It's all natural
Stone, hardwood are popular choices in flooring materials



Robert and Ruth Schmidt of the Town of Summit chose a 4-inch hickory wood with a beveled edge and oak leaf inlay that combines cherry, maple and walnut hardwoods for their eating nook. Schmidt Custom Floors Inc. of Waukesha installed the floor.

Sometimes there is elegance in simplicity. The “natural” route seems to be finding its way into more and more homes these days, and in particular the flooring. Homeowners are taking their games up a notch or two as more upscale options in flooring have become available. It’s no longer a quick decision over which color of linoleum or carpet to lay down.

At least, that is the opinion of several local purveyors of flooring materials. When discussing natural flooring there are basically two routes to consider — some kind of hardwood floor, or going with some kind of stone/ceramic tile rock-like material. Each can have advantages over the other, and some materials perform better in certain parts of a home than in others. It largely becomes, as one owner of a flooring business said, a question of how much traffic will be in the area and a matter of mood and comfort.

So why consider stone and stone-like products? “They look better, and they look richer than most other materials,” said Chad Collath, owner of On The Surface Tile & Stone, “and then, of course, there’s the whole longevity issue. They’re usually easier to clean than carpet, especially when there could be smokers or pets in the house.”

Collath and his staff have completed dozens of masonry jobs in the Milwaukee area in new construction, existing homes and in additions. He said that people call or come in to his showroom asking about the stone family of products and he is always more than ready to point out the benefits.

“It might seem like a greater cost initially,” he said, “but in the long run, you’ll save. Carpet and some of the other man-made products need to be replaced every five years or so after wearing out or from picking up odors from a variety of sources. Stone never has to be replaced. Stone has what I like to call a ‘forever’ look to it,” Collath said. “It’s a material that you tend to see a lot in nature. It’s all around you all the time, and it’s been there for quite a long time.”

The exciting part about the new stone products is that they come in colors that one wouldn’t ordinarily associate with rock. There is a rainbow of colors available including blues, reds, oranges, slates and many others. Marble is available in a variety of colors and shades, as is granite, Collath said.

The sunroom in Pat and Stuart Levin’s Wauwatosa home was renovated with a tumbled marble to give an ancient look. Adding to that look are custom made metal tile by Stuart Levin. On The Surface Tile & Stone, a division of C.E.C. Inc. of Hartland, assisted in the design and supplied the material and installation.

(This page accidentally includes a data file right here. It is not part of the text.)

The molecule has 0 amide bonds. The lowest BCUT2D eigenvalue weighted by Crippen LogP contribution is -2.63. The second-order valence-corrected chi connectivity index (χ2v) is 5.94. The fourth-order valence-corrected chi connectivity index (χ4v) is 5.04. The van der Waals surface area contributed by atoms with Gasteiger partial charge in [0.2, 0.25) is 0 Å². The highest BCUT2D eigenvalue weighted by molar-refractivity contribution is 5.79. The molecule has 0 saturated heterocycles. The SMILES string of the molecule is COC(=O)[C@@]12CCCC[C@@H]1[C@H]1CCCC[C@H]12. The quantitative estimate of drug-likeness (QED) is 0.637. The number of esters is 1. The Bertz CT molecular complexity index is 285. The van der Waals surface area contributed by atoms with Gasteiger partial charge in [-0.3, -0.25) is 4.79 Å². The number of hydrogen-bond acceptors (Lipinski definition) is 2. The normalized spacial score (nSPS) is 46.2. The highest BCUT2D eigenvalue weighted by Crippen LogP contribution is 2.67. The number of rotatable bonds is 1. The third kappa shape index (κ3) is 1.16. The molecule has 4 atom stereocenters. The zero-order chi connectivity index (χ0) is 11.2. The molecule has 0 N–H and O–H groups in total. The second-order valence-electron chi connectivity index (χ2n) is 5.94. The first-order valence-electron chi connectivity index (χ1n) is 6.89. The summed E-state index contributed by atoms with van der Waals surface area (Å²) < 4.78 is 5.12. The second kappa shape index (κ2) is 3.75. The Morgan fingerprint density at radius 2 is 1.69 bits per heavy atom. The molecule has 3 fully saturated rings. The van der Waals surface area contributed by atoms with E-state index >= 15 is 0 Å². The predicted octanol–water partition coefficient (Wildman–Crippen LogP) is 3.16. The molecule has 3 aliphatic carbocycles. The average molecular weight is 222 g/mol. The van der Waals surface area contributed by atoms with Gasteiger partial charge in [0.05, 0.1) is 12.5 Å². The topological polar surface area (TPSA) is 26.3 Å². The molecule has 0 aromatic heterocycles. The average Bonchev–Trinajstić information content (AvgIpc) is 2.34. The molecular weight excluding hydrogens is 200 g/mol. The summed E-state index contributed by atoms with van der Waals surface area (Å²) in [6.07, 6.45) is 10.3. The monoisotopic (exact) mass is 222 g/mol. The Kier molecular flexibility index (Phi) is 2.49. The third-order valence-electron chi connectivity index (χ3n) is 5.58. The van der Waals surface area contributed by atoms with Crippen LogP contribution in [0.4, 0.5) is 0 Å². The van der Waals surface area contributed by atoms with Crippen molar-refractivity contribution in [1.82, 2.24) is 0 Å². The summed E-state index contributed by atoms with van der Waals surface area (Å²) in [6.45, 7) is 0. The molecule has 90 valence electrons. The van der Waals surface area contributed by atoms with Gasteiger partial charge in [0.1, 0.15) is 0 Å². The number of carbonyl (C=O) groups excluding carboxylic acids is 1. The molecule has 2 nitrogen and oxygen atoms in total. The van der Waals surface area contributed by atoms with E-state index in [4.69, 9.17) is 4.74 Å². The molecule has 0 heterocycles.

“I’ve seen granite used in a master bathroom whirlpool area at the foot of the shower and even going up the shower wall. Polished limestone can also see action in the bathroom on the floor and on the walls.”

Not only are there new materials on the market, but there are new twists on some of the older favorites that are making a comeback. When it comes to certain kinds of stone, what’s old is new.

“Slate is one of the surfaces making an impressive comeback,” said Collath, “and it’s enjoying a second life in a highly polished form. This newer form of slate is aggressively honed and polished rather than having that rough look to it like the slate from 30 or 40 years ago.”

The green, grey and black slate is an old material, but its new look is winning over many homeowners who appreciate a classic. It is typically found in foyers and entryways where there could be heavy traffic.

Another kind of slate called India slate is incorporated into many commercial jobs as well as into private residences. In addition to sandstone, quartz and onyx, there are several varieties of tumbled materials that are finding their way onto floors in today’s more upscale homes.

“Tumbled marble — including marble mosaics — along with tumbled limestone and honed limestone are becoming popular choices,” Collath said. “Marble is being used in counter tops a lot such that you don’t need to use a cutting board over it. It’s that hard, it’s that durable.”

Marble and granite are slowly making their way into homes in the Midwest, he said, but these materials have long been a standard in places such as Florida and California where dust mites can be a problem.

“You might see marble or granite in a living room around here, but it might have a throw rug over it. It’s rarely used in a bedroom here, but in the warmer parts of the country it keeps the floor cooler and therefore more comfortable. It’s also easier to keep clean.